High court balances coroner's act with Right to Know
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The state Supreme Court heard oral arguments this month in Harrisburg in the appeal of a media company that was prohibited from immediately looking at a coroner's autopsy report to find out the manner in which a Pennsylvania college student died.
At issue was whether there is a conflict between the Right-to-Know Law and the Pennsylvania Coroner's Act, which says manner-of-death records only become public 30 days after the end of the year in which the person died.
According to the high court's grant of allocatur, it will look at whether the Commonwealth Court used a new, more lenient standard of "inconsistency" when determining if statutory provisions conflict, rather than the stricter "irreconcilable" standard required by the Statutory Construction Act.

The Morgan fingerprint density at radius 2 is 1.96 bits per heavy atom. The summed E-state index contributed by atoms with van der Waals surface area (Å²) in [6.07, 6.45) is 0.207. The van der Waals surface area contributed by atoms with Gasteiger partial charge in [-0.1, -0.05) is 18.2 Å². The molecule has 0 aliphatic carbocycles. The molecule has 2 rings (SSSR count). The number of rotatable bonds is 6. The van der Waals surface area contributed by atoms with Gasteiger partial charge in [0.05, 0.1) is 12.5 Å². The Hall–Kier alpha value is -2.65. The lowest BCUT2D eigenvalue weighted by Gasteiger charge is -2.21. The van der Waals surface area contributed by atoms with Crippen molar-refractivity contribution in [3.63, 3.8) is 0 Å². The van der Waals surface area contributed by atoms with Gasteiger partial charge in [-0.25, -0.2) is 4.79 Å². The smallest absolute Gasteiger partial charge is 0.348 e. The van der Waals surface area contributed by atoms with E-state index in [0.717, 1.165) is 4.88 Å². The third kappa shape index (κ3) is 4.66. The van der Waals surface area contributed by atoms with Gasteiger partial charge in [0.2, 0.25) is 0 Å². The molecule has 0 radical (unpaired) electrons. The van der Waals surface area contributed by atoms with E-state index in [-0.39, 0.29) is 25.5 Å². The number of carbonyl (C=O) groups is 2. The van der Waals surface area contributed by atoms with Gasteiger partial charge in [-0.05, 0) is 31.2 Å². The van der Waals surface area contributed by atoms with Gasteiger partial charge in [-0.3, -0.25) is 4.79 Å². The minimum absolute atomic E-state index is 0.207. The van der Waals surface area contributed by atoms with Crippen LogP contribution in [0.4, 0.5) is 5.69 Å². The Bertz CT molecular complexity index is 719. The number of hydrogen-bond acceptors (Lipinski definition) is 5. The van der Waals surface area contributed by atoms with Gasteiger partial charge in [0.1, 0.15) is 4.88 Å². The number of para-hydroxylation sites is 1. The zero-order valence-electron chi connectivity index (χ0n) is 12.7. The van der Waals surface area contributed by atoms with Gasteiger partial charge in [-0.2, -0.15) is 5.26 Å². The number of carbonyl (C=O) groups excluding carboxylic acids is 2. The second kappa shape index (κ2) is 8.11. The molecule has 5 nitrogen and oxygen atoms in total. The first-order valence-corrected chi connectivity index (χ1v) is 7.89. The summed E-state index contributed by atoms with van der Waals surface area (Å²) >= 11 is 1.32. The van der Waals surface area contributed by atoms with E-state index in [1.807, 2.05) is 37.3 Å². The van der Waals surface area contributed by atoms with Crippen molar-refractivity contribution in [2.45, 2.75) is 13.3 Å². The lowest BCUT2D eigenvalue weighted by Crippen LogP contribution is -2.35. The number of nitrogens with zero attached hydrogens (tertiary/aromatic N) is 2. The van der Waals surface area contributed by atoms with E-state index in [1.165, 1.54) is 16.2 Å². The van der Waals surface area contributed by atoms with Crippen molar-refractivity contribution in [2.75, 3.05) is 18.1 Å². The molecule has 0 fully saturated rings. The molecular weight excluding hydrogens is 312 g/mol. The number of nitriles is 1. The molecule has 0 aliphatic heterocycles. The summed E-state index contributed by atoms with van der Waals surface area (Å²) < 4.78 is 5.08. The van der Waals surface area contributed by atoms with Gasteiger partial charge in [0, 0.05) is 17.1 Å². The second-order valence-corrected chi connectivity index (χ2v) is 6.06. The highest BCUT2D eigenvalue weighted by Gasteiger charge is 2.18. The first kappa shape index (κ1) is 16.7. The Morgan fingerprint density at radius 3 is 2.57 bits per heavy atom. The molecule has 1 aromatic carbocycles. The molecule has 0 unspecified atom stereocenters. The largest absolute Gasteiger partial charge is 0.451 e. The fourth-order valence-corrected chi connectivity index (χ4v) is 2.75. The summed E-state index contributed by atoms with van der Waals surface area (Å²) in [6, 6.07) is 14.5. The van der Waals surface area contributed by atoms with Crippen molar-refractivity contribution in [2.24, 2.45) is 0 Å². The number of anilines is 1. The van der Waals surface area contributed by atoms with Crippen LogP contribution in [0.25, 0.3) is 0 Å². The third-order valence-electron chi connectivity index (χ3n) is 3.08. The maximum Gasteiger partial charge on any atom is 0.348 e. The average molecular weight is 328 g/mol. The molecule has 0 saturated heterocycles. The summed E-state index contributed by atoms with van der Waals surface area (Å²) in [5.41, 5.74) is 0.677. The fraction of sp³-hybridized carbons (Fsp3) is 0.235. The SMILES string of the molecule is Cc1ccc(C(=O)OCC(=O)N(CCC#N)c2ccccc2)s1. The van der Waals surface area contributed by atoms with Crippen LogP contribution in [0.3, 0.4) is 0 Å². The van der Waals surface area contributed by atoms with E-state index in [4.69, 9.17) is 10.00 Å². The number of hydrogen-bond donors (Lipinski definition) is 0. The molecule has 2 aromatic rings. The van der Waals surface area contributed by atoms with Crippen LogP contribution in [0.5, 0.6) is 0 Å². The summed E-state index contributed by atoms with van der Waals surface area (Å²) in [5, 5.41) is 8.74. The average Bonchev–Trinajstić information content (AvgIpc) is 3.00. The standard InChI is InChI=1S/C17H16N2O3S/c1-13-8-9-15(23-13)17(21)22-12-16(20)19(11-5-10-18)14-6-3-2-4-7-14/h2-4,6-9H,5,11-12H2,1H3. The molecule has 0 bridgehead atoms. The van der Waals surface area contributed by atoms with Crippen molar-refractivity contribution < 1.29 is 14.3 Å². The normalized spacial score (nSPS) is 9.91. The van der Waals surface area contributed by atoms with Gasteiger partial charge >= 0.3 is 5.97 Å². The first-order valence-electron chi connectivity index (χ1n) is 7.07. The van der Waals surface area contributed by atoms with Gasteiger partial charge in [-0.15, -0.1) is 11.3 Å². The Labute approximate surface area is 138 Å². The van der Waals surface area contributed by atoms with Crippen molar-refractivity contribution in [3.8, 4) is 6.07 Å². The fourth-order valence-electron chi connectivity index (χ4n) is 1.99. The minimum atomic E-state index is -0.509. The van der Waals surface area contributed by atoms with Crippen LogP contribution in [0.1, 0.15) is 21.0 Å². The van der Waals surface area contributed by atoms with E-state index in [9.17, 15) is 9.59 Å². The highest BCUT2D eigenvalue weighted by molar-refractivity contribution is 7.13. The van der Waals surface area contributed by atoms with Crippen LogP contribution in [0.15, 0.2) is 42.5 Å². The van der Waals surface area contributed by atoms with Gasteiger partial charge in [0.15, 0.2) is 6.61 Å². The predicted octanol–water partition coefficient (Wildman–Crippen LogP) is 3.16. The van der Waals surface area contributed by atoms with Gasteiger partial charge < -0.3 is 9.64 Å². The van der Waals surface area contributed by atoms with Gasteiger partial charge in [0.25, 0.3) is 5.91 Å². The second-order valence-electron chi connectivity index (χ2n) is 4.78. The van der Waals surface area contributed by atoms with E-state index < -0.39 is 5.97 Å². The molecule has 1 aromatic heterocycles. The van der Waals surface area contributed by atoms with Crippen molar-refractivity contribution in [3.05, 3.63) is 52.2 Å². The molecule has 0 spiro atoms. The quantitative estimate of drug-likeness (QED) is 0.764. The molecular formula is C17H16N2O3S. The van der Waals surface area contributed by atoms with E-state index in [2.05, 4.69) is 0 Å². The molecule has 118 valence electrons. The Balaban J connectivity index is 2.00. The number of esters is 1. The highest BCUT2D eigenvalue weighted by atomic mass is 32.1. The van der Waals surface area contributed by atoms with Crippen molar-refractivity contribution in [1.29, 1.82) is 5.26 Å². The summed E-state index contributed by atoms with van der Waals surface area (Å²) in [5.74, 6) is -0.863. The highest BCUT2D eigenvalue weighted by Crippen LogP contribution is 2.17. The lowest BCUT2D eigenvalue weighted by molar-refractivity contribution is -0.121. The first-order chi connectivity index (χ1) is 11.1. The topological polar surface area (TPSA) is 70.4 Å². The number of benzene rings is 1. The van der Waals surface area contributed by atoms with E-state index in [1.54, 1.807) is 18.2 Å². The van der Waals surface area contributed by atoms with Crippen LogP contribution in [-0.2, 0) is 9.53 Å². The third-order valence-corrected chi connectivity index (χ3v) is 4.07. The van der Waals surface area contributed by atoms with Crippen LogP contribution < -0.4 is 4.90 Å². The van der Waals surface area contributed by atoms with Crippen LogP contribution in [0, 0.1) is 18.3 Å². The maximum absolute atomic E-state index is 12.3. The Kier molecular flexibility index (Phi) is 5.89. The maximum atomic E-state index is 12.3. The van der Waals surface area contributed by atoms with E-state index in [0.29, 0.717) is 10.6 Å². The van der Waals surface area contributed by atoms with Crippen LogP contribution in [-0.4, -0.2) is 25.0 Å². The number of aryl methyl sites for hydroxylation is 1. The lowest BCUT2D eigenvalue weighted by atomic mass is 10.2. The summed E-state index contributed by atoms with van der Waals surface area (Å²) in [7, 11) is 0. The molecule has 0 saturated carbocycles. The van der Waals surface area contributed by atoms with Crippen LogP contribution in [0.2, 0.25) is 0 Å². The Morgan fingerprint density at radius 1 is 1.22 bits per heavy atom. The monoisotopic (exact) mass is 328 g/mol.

All parties in the case agreed the records were public -- it was just a matter of when they are required to be disclosed.
Under Section 3101.1 of the Right-to-Know Law, provisions of the Right-to-Know Law take a back seat whenever they conflict with any other federal or state law.
But, according to Jonathan R. Donnellan of the Hearst Corp., who represented WGAL-TV, there was no conflict between the Right-to-Know Law and the Coroner's Act.
Mechanicsburg, Pa., attorney Keith Orr Brenneman, who represented the Cumberland County coroner, argued the Commonwealth Court and Pennsylvania Office of Open Records had properly found a conflict.
For Justice Thomas G. Saylor, though, the issue could be simplified. If the report was a public record, Justice Saylor asked, why not just give it up?
First Published May 21, 2012 12:00 am